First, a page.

In a category once driven primarily by meat, consumers gave little thought to where their protein came from. Their choices were simple: beef, poultry, pork or seafood.
But now, with the multitude of choices available, the category has become increasingly competitive, giving today’s shoppers the opportunity to seek specific qualities in the protein they choose. From dedicating more consideration to where the protein comes from and the manner in which it was raised and processed, to placing emphasis on quality and taste factors, consumer habits and preferences provide valuable insights into how existing products can evolve—and new ones can be created—successfully.
Environmental and Health Concerns
Now, more than ever, consumers are looking into the source of animal-based proteins. From how the animal was raised to where it came from, meat-based proteins are preferred when they offer the specific claims consumers are looking for. In a study conducted by Kalsec®, 60 percent of global consumers surveyed said they expected a clean label in meat and poultry applications. This leads over dairy, cereals, baked goods, sauces and dressings. What matters most on a label? The same study found that “no artificial ingredients” and “fresh ingredients” led the way. The opportunity for food manufacturers is to find natural alternatives to the synthetic ingredients they once relied on for maintaining freshness, preserving color and enhancing flavor.
Curiosity About New Products
Consumer curiosity has fueled increased interest in plant-based proteins. And many manufacturers have responded to consumer demands. Even with the number of options available, opportunity still remains, especially with plant-based meat alternatives. For those consumers moving toward a flexitarian diet, there is curiosity about plant-based products because of the perceived health benefits. But, because they remain meat eaters, they want their plant-based alternatives to be precise analogs—in other words, they want alternatives that look, taste and perform like their animal-based counterparts. Color, taste and texture are vital considerations. Some entries into the marketplace have been successful—and those are the ones that are thriving. Improvement on these attributes is critical to the success of new and existing competitors.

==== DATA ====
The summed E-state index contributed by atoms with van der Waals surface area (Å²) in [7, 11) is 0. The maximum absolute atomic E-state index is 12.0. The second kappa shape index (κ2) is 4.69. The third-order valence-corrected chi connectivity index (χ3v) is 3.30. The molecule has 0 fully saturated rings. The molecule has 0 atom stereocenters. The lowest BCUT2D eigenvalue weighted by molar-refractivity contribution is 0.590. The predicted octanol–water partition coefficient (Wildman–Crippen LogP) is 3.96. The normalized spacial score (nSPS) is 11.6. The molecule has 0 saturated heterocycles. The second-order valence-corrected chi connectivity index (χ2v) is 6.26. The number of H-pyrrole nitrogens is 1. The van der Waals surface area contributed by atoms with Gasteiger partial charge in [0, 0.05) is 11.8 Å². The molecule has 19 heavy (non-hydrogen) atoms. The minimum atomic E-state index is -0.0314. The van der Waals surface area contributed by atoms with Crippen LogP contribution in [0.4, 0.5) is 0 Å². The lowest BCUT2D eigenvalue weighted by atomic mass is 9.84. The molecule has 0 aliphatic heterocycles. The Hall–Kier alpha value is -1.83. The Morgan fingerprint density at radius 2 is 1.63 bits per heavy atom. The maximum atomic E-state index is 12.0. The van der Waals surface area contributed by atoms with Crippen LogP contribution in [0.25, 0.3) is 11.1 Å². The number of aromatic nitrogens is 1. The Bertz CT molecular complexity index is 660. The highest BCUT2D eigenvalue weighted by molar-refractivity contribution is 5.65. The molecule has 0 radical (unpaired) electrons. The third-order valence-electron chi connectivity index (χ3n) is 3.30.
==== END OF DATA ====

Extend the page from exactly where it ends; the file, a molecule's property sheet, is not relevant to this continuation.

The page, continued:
The possibilities for innovation go beyond plant-based proteins. Animal-based protein is by no means out of the picture. In fact, according to Mintel, 67 percent of U.S. consumers agree that meat is essential to a balanced diet. Within traditional animal-based protein applications, flavor innovation can help pique consumer curiosity. Kalsec reports that 79 percent of global consumers are willing to try most new flavors. Herbs and spices lead the way, followed by spicy and ethnic flavors. Many consumers are looking for pre-seasoned or marinated meats that help them create quality meals, quickly and conveniently to fit into their busy lifestyles.
Taste Is Still King
No matter what is driving consumers to make their protein decisions, the product must taste good in order to achieve repeat purchase. Paying attention to freshness in animal proteins and discovering the right profiles for marinades and other flavorings will help set your products apart.
When it comes to plant-based proteins, the same considerations must be made to the taste and appearances as animal-based proteins, and that includes appearance. As with all foods, we eat with our eyes first, and color and stability—especially in see-through packaging—is an important element of shelf appeal. Proteins must take the same care as other foods by incorporating the right color and antioxidant solutions to ensure the correct hue on the shelf as well as during cooking.
The reasons behind consumer choice are forever changing, but they offer us keen insight into how to develop products that can stand out in a competitive product marketplace. As diets and lifestyles continue to create higher demand for protein—both animal and plant-based—paying attention to these preferences is a key factor in creating products that earn both trial and repeat purchase.